It rained incessantly that night and was still pouring when our little group gathered for the organised tour of the coffee plantation early next morning. “Don’t let that deter you,” said the plantation manager, who is also a naturalist, as he handed me a raincoat, a pair of gumboots and extra polythene bag that I might require to stash any valuables (like my cellphone) that I did not want to get wet. I was glad I had left my camera behind. There was no way I could have taken pictures in such a heavy downpour. As we trooped down the uneven pathway, our guide issued a casual warning: “Watch out for the leeches, by the way. This is their homing ground too.” Now that was something that had not struck me. For someone who is used to trekking in moisture-laden areas, I had been schooled to carry some salt. Here, I was left unprepared. The coffee berries were still green. We had to peer hard to be able to identify the other species of plants and spices as the rain challenged our vision. Less than 15 minutes down the line, our enthusiasm fizzled out. We headed back.
On a clearer day, this destination would have been perfect for bird watching. The area is considered the best place to spot several species of birds, including some that have Coorg as their origin — Malabar Trogons, Nilgiri Laughing-Thrushes, Great Black Woodpeckers and Malabar Whistling-Thrushes. Other varieties of birds include Yellow Browed Bulbuls, Pacific Swallows, Grasshopper Warblers, Orphean Warblers and Yellow Billed Babblers. Great Pied Hornbills, Nilgiri Wood Pigeons, Wynaad and Grey-Breasted Laughing Thrushes, Blue-Winged Parakeets, Grey-Headed Bulbuls, White-Bellied Treepies, the Nilgiri and White-Bellied Blue Flycatchers, Black Eagle and Ceylon Frogmouths comprise the rest of the species of birds that hail from the Kodagu district. Apart from normal birds, Coorg also has several species of Owls including Short Eared and Oriental Scops Owls which can often be seen after nightfall.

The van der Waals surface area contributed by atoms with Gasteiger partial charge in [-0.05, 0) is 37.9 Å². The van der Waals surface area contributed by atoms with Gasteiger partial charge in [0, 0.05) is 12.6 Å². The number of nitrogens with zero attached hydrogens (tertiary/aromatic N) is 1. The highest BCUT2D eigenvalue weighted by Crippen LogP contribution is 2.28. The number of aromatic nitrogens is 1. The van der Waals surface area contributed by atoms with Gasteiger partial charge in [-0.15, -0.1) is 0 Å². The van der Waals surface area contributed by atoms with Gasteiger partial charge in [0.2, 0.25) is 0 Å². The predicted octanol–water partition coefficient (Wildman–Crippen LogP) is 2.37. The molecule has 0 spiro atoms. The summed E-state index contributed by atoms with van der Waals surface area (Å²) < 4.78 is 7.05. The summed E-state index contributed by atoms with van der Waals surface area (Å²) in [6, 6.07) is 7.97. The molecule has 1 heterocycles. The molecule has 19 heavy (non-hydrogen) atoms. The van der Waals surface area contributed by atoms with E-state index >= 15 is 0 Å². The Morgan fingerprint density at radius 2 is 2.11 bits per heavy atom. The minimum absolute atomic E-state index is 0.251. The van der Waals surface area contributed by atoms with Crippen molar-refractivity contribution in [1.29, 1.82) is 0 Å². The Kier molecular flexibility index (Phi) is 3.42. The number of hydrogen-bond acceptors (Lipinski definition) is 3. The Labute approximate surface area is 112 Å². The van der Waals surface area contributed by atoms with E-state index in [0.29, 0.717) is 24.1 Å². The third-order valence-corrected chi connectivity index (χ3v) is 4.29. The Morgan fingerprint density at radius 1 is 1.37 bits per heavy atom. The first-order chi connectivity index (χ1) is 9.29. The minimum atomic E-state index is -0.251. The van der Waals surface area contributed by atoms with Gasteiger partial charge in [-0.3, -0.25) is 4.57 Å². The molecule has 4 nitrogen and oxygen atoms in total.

Did I know that coffee was good for my skin? I was asked. I shook my head in the negative, earning myself an invite for a coffee spa. At the Elevation Spa, guided by an Ayurveda expert, the therapist rubbed and scrubbed my body with ground pure coffee. Because of the caffeine, a coffee spa is said to be the best choice for improving blood circulation and reducing the appearance of cellulite and varicose veins. “Caffeine, being a natural anti-oxidant, prevents premature ageing and draws out toxins from the body. The aroma from the coffee also works as an anti-depressant and combats any feeling of nausea,” she said.
An hour later, I stepped out of the spa refreshed and smelling beautifully of the brew. I knew I was going to sleep well that night. And I did. Outside, the weather gods continues to play their music as nature swayed to their tunes. Would it have been better if there was no rain? A niggling voice quizzed inside my head. The answer came readily. Definitely different. In a month from now the berries would turn red and ripe to be picked.
Coorg is a destination one must visit in February when the air is laden with the heavy fragrance of snow white coffee blossoms. Ah! Now that would make for a pretty sight!
— This article was first published in Exotica magazine.